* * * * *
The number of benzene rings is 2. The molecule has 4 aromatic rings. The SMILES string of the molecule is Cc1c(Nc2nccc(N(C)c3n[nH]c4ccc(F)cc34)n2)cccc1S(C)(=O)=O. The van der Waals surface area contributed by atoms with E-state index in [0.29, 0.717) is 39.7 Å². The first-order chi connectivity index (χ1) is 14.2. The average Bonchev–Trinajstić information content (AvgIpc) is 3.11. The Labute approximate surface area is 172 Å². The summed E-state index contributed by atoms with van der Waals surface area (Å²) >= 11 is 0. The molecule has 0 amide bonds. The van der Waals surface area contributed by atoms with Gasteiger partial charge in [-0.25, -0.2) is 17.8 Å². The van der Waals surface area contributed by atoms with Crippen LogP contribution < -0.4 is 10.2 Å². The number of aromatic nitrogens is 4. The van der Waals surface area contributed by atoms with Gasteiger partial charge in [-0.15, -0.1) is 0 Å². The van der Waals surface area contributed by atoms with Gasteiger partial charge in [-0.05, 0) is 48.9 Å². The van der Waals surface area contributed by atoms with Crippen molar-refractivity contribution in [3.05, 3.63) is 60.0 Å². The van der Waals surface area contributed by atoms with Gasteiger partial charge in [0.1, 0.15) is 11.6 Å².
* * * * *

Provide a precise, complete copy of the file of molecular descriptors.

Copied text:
The number of benzene rings is 2. The molecule has 4 aromatic rings. The SMILES string of the molecule is Cc1c(Nc2nccc(N(C)c3n[nH]c4ccc(F)cc34)n2)cccc1S(C)(=O)=O. The van der Waals surface area contributed by atoms with E-state index in [0.29, 0.717) is 39.7 Å². The first-order chi connectivity index (χ1) is 14.2. The average Bonchev–Trinajstić information content (AvgIpc) is 3.11. The Labute approximate surface area is 172 Å². The summed E-state index contributed by atoms with van der Waals surface area (Å²) >= 11 is 0. The molecule has 0 amide bonds. The van der Waals surface area contributed by atoms with Gasteiger partial charge in [-0.25, -0.2) is 17.8 Å². The van der Waals surface area contributed by atoms with Crippen LogP contribution < -0.4 is 10.2 Å². The number of aromatic nitrogens is 4. The van der Waals surface area contributed by atoms with Gasteiger partial charge in [-0.15, -0.1) is 0 Å². The van der Waals surface area contributed by atoms with Gasteiger partial charge in [-0.05, 0) is 48.9 Å². The van der Waals surface area contributed by atoms with Crippen molar-refractivity contribution in [3.05, 3.63) is 60.0 Å². The van der Waals surface area contributed by atoms with Gasteiger partial charge in [0.1, 0.15) is 11.6 Å².